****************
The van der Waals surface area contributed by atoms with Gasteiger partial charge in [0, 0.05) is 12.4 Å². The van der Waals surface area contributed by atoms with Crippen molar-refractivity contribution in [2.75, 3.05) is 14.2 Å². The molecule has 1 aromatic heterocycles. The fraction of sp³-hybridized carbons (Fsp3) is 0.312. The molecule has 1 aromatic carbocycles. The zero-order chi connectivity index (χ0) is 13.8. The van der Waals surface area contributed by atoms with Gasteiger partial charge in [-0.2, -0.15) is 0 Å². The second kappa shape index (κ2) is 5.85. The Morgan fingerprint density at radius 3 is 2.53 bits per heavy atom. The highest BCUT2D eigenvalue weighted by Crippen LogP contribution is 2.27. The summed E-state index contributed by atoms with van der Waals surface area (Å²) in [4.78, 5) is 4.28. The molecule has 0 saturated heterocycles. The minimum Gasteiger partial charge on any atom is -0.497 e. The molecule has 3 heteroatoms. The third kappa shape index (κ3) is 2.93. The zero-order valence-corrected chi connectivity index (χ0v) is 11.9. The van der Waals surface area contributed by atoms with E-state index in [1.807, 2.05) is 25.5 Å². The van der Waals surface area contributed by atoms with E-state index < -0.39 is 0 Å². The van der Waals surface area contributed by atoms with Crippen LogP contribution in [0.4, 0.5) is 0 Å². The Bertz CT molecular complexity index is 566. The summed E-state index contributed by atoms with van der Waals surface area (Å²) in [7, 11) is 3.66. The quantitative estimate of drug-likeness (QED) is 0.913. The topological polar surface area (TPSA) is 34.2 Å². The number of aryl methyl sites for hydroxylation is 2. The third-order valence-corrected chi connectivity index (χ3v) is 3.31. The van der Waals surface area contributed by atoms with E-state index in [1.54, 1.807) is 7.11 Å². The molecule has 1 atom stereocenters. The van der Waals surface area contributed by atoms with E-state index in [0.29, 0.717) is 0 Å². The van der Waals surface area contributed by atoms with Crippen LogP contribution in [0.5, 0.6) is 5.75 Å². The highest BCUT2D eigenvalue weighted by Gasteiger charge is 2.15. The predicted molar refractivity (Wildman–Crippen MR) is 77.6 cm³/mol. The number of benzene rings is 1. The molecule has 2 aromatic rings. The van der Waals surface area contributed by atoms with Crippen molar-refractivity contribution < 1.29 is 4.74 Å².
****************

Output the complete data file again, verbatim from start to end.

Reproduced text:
The van der Waals surface area contributed by atoms with Gasteiger partial charge in [0, 0.05) is 12.4 Å². The van der Waals surface area contributed by atoms with Crippen molar-refractivity contribution in [2.75, 3.05) is 14.2 Å². The molecule has 1 aromatic heterocycles. The fraction of sp³-hybridized carbons (Fsp3) is 0.312. The molecule has 1 aromatic carbocycles. The zero-order chi connectivity index (χ0) is 13.8. The van der Waals surface area contributed by atoms with Gasteiger partial charge in [-0.2, -0.15) is 0 Å². The second kappa shape index (κ2) is 5.85. The Morgan fingerprint density at radius 3 is 2.53 bits per heavy atom. The highest BCUT2D eigenvalue weighted by Crippen LogP contribution is 2.27. The summed E-state index contributed by atoms with van der Waals surface area (Å²) in [4.78, 5) is 4.28. The molecule has 0 saturated heterocycles. The minimum Gasteiger partial charge on any atom is -0.497 e. The molecule has 3 heteroatoms. The third kappa shape index (κ3) is 2.93. The zero-order valence-corrected chi connectivity index (χ0v) is 11.9. The van der Waals surface area contributed by atoms with E-state index in [1.807, 2.05) is 25.5 Å². The van der Waals surface area contributed by atoms with E-state index < -0.39 is 0 Å². The van der Waals surface area contributed by atoms with Crippen LogP contribution in [0.4, 0.5) is 0 Å². The Bertz CT molecular complexity index is 566. The summed E-state index contributed by atoms with van der Waals surface area (Å²) in [7, 11) is 3.66. The quantitative estimate of drug-likeness (QED) is 0.913. The topological polar surface area (TPSA) is 34.2 Å². The number of aryl methyl sites for hydroxylation is 2. The third-order valence-corrected chi connectivity index (χ3v) is 3.31. The van der Waals surface area contributed by atoms with E-state index in [1.54, 1.807) is 7.11 Å². The molecule has 1 atom stereocenters. The van der Waals surface area contributed by atoms with E-state index in [0.29, 0.717) is 0 Å². The van der Waals surface area contributed by atoms with Crippen LogP contribution in [0.5, 0.6) is 5.75 Å². The highest BCUT2D eigenvalue weighted by Gasteiger charge is 2.15. The predicted molar refractivity (Wildman–Crippen MR) is 77.6 cm³/mol. The number of benzene rings is 1. The molecule has 2 aromatic rings. The van der Waals surface area contributed by atoms with Crippen molar-refractivity contribution < 1.29 is 4.74 Å².